If you’re a security leader with open positions, where do you find qualified people?
For many, it’s a struggle. Maybe it’s a challenge you’re working through. Have you ever wished you could tap into a pipeline of people with the skills and experience you needed?
What about for those interested in security? How do they get their start and gain the experience they need to get hired?
Turns out they struggle, too.
I'm a bit outspoken on the perception of a shortage. A result of writing and speaking on the issue is the chance to connect with those seeking positions. They voice frustration at the lack of internships. Concern over the lack of a clear way to gain experience and visibility.
Some question if a shortage actually exists. After all, if we have a shortage, isn’t it in our best interest to hire and train the folks knocking on our doors?
On the flip side, many of the CISOs vexed to find qualified people shared an interesting finding. Many of the applicants look good on paper. But they lack the practical experience necessary for even an entry level position. "Book smart" candidates lack the "hands on keyboard" essential for success.
Looking at both sides prompts a question: what is the pathway for people to get started in security?
What are we looking for anyway?
One of the challenges is defining what a security professional is. Two decades ago, it was easier. You asked too many questions or expressed an interest. Some people even considered security a career limiting choice. A smaller community made it possible to gain a sense of others in the field.
We didn't define the requirements because it wasn't necessary. A lot of the folks in leadership positions got their start anywhere but security. We pursued other trades, crafts, and skills. But those skills combined with the right mindset set us up for success.
Security felt more like a calling. I used to joke that our brains were “5 degrees out of phase.” Maybe it’s true.
Security today is different. Now we have specialities and subspecialties. We have certifications. We have courses in school, college degrees, and advanced degrees.
Yet we continue to avoid defining what a security professional is.
What are we looking for? Is experience the defining factor? What if we look beyond experience? What are the aptitudes, attitudes, and skills that lead to success in the field of security?
What makes for a competent security professional - even if they don’t yet have experience? The struggle to define what we’re looking for makes finding it elusive.
Is that a shortage? Or is it an opportunity?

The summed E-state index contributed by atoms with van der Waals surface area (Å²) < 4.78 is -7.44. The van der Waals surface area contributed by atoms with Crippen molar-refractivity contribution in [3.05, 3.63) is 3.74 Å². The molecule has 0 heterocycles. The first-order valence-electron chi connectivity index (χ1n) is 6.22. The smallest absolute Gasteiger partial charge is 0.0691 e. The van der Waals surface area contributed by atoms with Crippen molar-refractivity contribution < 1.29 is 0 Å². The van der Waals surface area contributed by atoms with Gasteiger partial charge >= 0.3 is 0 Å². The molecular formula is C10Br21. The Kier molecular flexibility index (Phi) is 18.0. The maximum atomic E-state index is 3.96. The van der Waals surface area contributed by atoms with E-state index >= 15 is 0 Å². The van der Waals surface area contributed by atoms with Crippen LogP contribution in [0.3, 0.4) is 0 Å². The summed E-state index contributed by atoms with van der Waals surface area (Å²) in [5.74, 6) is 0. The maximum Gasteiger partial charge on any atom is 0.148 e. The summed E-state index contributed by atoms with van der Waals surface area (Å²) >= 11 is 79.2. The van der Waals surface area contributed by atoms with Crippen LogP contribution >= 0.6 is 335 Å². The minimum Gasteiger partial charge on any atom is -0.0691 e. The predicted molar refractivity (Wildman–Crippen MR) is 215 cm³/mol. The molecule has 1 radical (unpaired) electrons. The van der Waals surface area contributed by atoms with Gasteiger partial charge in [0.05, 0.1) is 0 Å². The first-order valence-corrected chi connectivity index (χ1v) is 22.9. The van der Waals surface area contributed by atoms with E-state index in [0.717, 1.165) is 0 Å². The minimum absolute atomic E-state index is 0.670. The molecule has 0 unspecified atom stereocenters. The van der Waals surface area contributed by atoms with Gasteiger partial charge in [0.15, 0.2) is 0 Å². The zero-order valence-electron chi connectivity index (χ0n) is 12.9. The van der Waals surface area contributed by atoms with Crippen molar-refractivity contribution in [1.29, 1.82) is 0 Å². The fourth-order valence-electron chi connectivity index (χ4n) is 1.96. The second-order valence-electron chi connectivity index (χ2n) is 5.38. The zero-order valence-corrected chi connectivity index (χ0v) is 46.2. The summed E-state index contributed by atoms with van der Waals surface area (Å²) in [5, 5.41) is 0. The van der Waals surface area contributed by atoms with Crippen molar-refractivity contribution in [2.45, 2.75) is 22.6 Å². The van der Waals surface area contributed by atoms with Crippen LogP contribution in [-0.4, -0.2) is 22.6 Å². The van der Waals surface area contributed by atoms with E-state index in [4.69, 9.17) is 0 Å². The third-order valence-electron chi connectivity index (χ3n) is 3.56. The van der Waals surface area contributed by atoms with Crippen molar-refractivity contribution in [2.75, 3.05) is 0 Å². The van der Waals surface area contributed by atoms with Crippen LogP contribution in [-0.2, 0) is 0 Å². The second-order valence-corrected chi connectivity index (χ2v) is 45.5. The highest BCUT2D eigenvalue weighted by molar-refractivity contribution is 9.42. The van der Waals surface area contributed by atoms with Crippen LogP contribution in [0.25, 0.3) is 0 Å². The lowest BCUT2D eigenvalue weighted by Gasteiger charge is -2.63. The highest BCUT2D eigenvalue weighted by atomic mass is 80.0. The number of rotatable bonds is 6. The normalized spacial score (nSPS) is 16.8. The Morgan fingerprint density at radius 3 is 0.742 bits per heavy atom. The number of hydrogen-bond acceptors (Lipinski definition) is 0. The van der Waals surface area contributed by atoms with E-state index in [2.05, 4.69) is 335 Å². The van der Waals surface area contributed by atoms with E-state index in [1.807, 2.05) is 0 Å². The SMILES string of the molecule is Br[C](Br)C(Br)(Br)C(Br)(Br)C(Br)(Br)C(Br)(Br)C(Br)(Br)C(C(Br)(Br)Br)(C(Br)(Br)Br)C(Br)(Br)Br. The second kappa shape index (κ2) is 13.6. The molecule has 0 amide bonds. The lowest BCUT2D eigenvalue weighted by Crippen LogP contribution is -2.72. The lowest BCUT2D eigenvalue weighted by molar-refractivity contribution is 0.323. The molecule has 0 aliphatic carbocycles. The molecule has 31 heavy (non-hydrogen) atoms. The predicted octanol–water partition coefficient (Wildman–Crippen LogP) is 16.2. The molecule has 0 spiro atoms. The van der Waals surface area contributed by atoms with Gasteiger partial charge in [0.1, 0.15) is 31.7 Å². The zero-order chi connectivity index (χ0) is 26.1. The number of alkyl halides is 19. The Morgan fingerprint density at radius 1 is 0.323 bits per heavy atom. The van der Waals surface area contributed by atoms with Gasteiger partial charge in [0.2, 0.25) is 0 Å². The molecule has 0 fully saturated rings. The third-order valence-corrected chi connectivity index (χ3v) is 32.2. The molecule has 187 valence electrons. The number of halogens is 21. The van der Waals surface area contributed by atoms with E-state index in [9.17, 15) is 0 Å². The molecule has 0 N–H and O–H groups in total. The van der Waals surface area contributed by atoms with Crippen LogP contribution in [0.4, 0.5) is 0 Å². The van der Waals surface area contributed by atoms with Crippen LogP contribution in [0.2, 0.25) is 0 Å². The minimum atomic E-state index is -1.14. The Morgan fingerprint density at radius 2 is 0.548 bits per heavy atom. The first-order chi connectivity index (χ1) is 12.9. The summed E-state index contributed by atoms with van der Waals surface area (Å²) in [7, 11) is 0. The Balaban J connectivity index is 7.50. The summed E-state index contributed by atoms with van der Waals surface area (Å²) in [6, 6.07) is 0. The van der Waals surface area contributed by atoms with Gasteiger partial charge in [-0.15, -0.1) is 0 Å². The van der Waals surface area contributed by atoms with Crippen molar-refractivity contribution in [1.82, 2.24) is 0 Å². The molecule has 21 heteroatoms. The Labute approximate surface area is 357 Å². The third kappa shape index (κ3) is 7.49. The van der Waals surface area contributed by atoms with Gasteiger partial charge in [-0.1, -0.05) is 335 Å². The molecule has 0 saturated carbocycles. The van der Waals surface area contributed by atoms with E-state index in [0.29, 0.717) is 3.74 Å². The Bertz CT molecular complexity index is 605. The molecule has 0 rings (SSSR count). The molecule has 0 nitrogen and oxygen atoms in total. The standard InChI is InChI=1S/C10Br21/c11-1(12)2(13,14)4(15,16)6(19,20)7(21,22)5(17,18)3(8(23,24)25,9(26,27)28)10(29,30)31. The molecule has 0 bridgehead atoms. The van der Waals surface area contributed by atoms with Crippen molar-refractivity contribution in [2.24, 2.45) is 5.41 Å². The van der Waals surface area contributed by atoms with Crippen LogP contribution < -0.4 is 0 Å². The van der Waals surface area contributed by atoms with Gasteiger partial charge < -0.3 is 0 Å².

Experience that counts (and works both ways)
Even if we downplay the importance of experience, it matters. Typical job postings list an impressive depth and breath of required experience. All for an entry level position.
Experience is a challenge. How do you find someone with the precise experience you need?
At a lunch today, a colleague quipped, “The problem is that everyone claims to be an expert. In my experience, maybe 1 in 10 actually is. Sometimes, you don’t find out what someone can do until with work with them for a while.”
Even if someone claims to have the experience you seek, how many times has it not quite worked out?
Perhaps we need to ask a different question. Start with "How can we create opportunities for people to gain the experience we seek?”
Creating these opportunities offers a chance to mentor people. Beyond the growth that comes from mentoring, it doubles as an extended evaluation. You gain better insight into what someone can actually do over what interviews reveal.
Beyond internships and other traditional pathways, what about getting involved in your community? States are providing programs to introduce children to "tech" related skills. These efforts focus on coding, IT skills, and even security. Now we have competitions for high school and college students.
These programs crave mentors with real experience to share.
Is this a hidden opportunity?
Developing the talent we need
Security leaders experience stress and pressure no other leader faces. It's hard to find the support needed to develop leadership with the insight of security.
The same challenge extends to developing our teams. Maybe that’s contributing to our perception of the shortage.
When we find someone with the right qualities but not enough experience, how do we train them up? Most of us got thrown into the fire. We learned on the job. Sometimes our mistakes were the most valuable lessons.
While that method works, is it the right path for the future? Are we investing enough to define the common elements of success? Is there a better way to provide the training and development we need?
Join the conversation to advance your leadership opportunity
This is a unique opportunity. Creating a pathway works in both directions. It gives us a better sense of where to discover and nurture talent. And it allows those with the interest to learn and gain the experience they need.
We need to come together to build a better pathway. Think of it as creating a pipeline of talent. But instead of just building for the future, we engage and learn in the process. Fresh ideas and new approaches solve the "problem" of not enough people or talent.
That’s why we’re going to explore it further as part of Leading Security Change. This program draws on the experience of three security leaders, selected for their insights. It’s also a framework to guide a broader discussion.
Engage with me (@catalyst) and others on twitter using the hashtag #CSOLSC.
You're invited to take part in the series, including the live panel discussion. Ask questions and share your experience on December 9, 2015 at 2pm Eastern.
Save your spot by registering here: https://attendee.gotowebinar.com/register/1212721014164886529
Let this program guide how you lead the change we need for better security.